Asylum seekers will be sent to Papua New Guinea for assessment, and if they are found to be refugees, they will be resettled there.

PNG's prime minister Peter O'Neill joined Mr Rudd in formally unveiling the plan in Brisbane Friday afternoon.

Those found not to be refugees will be sent back to their own nations or a third country.

The hard-line plan was condemned by refugee advocates while Opposition leader Tony Abbott welcomed it, but said it would not work under Mr Rudd.

Kevin Rudd's full statement on the PNG solution

Under the new arrangement signed with Papua New Guinea today - the Regional Settlement Arrangement - unauthorised arrivals will be sent to Papua New Guinea for assessment and if found to be a refugee will be settled there.

Arriving in Australia by boat will no longer mean settlement in Australia. Australians have had enough of seeing people drowning in the waters to our north.

Our country has had enough of people smugglers exploiting asylum seekers and seeing them drown on the high seas.

We are sick of watching our servicemen and women risking their lives in rescues in dangerous conditions on the high seas.

Regional processing arrangements in Papua New Guinea will be significantly expanded and people will be sent to Manus Island as soon as health checks are complete and appropriate accommodation is identified.

PNG officials will assess their claims on Manus Island.

Our governments will expand existing facilities on Manus Island, as well as establishing further facilities in Papua New Guinea.

There is no cap on the number of people who can be transferred to Papua New Guinea.

The Australian government, in partnership with the PNG government, will support settlement services for those with refugee status, as safe and appropriate accommodation and services are identified.

We are a compassionate nation and we will continue to deliver a strong humanitarian program.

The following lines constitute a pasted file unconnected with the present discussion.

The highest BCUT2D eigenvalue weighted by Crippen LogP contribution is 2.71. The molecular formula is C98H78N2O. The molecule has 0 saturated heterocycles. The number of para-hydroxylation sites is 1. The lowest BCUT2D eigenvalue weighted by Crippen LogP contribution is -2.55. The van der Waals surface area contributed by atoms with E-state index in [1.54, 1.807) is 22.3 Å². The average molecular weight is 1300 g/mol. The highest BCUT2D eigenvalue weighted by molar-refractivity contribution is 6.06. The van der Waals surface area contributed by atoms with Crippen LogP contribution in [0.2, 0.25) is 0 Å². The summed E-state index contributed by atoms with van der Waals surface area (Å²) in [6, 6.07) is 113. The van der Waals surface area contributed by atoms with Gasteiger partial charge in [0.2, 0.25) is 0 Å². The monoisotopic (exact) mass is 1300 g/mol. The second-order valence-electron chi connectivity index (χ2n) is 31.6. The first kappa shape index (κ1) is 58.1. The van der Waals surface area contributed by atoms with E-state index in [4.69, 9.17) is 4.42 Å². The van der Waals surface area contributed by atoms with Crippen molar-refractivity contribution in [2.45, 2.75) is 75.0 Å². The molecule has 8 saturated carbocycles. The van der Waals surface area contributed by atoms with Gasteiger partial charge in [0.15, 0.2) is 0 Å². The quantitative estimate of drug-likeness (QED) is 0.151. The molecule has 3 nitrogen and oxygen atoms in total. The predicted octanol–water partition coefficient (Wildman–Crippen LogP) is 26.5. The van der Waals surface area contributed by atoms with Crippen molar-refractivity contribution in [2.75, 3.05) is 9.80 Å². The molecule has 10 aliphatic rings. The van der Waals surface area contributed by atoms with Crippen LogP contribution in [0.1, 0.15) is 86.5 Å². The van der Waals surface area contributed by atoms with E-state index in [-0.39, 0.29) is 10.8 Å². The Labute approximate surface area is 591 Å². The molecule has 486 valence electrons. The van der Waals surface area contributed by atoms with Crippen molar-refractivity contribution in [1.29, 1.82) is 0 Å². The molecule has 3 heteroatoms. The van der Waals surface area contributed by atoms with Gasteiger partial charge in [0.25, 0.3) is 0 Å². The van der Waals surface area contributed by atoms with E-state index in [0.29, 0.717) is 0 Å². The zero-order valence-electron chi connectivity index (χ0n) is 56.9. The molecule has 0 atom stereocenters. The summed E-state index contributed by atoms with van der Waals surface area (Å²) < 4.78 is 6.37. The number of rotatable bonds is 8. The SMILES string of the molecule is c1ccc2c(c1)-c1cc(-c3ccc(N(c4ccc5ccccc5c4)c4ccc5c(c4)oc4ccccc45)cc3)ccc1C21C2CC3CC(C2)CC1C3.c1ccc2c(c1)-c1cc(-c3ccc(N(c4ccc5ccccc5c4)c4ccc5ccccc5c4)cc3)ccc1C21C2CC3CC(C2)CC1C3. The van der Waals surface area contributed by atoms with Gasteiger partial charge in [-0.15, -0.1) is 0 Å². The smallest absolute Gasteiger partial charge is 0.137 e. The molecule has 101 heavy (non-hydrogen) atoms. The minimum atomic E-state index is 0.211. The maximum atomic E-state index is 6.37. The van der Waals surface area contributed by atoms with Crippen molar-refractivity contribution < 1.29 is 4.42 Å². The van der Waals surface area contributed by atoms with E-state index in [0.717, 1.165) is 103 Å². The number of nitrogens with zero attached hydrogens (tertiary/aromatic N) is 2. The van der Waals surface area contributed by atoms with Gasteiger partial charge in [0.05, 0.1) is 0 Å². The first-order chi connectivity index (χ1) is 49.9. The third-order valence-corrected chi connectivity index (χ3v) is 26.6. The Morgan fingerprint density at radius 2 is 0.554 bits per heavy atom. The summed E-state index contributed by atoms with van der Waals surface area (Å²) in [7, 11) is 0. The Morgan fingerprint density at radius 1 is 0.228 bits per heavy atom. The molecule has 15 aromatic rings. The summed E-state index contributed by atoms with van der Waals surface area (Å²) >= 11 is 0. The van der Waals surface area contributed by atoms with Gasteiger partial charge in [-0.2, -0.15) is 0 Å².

If the measure announced today and the international meeting on the convention that has been flagged lead to a significant change in the number of people arriving by boat, then the government stands ready to consider progressively increasing our humanitarian intake towards 27,000 as recommended by the Houston panel.

There is nothing compassionate about criminal operations which see children and families drowning at sea.

Access to our humanitarian program must be through the international organisations which resettle people around the world, not through criminal operators who have pushed people on to unseaworthy vessels with tragic consequences.

The new arrangements will allow Australia to help more people who are genuinely in need and help prevent people smugglers from abusing our system.

The people smugglers themselves are constantly changing the way they operate and we need to be flexible enough to anticipate and match their actions to avoid the terrible consequences of this trade.

No doubt there will be some people smugglers who now encourage asylum seekers to test our resolve.

Be in no doubt. If people are paying thousands and thousands of dollars to a people smuggler they are buying a ticket to a country other than Australia.